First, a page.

The Vietnamese diaspora now counts more than two million people spread throughout the world. With his testimonial graphic novel, Little Saigon, Clément Baloup records the experiences and memories of individuals (predominately women) living in exile and provides a unique visual representation of their life stories. It is this personal yet powerful history that Baloup proposes to tell in Little Saigon and not the “official” version of the American Vietnam War. Rather than act as a historian or cultural anthropologist, Clément Baloup—himself a French artist of Vietnamese heritage—retraces the singular trajectories of several members of the Vietnamese diaspora (also known as the Viet Kieu) now living in the United States, from New York to Louisiana by way of California.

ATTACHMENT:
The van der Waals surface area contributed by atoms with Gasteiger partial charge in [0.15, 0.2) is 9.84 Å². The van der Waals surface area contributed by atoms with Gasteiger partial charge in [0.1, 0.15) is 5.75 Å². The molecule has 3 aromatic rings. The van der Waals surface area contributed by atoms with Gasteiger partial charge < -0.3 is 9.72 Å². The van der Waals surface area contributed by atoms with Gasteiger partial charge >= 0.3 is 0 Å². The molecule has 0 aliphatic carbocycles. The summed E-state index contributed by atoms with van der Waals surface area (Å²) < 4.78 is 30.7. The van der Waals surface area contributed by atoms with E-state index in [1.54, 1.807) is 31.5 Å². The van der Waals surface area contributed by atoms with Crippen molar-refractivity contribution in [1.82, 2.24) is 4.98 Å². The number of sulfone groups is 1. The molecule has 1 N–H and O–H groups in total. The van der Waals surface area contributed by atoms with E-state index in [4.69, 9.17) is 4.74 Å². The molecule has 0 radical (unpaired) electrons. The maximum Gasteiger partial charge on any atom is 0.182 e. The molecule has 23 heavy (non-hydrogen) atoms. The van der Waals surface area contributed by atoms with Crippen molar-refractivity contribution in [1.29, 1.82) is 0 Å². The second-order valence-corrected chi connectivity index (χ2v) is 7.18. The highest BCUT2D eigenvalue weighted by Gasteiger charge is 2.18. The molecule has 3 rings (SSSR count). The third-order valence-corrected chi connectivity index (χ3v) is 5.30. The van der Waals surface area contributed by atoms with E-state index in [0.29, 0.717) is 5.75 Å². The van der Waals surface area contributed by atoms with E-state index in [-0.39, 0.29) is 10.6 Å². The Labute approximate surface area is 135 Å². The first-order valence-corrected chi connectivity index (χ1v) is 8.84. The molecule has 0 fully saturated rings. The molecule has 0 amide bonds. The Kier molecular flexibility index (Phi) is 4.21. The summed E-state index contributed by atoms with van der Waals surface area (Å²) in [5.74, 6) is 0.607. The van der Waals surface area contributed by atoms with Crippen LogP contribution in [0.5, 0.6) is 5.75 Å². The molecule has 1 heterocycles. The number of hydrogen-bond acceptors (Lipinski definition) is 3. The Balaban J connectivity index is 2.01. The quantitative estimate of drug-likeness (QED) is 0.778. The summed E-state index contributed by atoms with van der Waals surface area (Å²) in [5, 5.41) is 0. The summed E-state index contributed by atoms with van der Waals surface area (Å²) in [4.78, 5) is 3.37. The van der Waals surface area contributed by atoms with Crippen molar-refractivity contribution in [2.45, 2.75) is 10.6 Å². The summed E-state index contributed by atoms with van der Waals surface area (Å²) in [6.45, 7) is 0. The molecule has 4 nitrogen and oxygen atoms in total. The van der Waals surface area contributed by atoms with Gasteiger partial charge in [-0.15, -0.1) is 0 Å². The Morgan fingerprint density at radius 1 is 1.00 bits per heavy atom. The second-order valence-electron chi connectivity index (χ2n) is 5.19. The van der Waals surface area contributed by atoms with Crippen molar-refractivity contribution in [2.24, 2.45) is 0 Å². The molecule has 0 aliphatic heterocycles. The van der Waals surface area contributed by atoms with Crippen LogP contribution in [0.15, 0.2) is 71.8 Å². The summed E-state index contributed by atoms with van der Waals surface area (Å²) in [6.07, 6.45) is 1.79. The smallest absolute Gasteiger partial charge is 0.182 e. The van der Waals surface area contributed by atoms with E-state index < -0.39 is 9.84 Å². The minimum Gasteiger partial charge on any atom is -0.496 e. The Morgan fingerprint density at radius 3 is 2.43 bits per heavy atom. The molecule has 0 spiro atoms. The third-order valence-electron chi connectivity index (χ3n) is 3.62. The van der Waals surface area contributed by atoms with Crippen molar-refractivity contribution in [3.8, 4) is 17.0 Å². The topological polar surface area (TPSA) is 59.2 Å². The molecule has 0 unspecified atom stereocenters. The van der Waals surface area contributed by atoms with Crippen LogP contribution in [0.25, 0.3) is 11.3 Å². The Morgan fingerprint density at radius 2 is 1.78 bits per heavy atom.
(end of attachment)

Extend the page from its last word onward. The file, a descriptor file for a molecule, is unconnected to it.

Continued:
Unapologetically frank in its representation of war, daily life in refugee camps including famine and rape, and the difficult adoption of a new “homeland,” Little Saigon tells the untold stories of the American-Vietnamese experience. Relying less on photorealism than on a visual poetics, Clément Baloup paints an unforgettable portrait of bodies in motion.
The exhibit features 17 prints of his original images. It will be on view on the library's main floor through the end of 2015. If you need special assistance, please contact Milner Library at 438-3897 or firstname.lastname@example.org.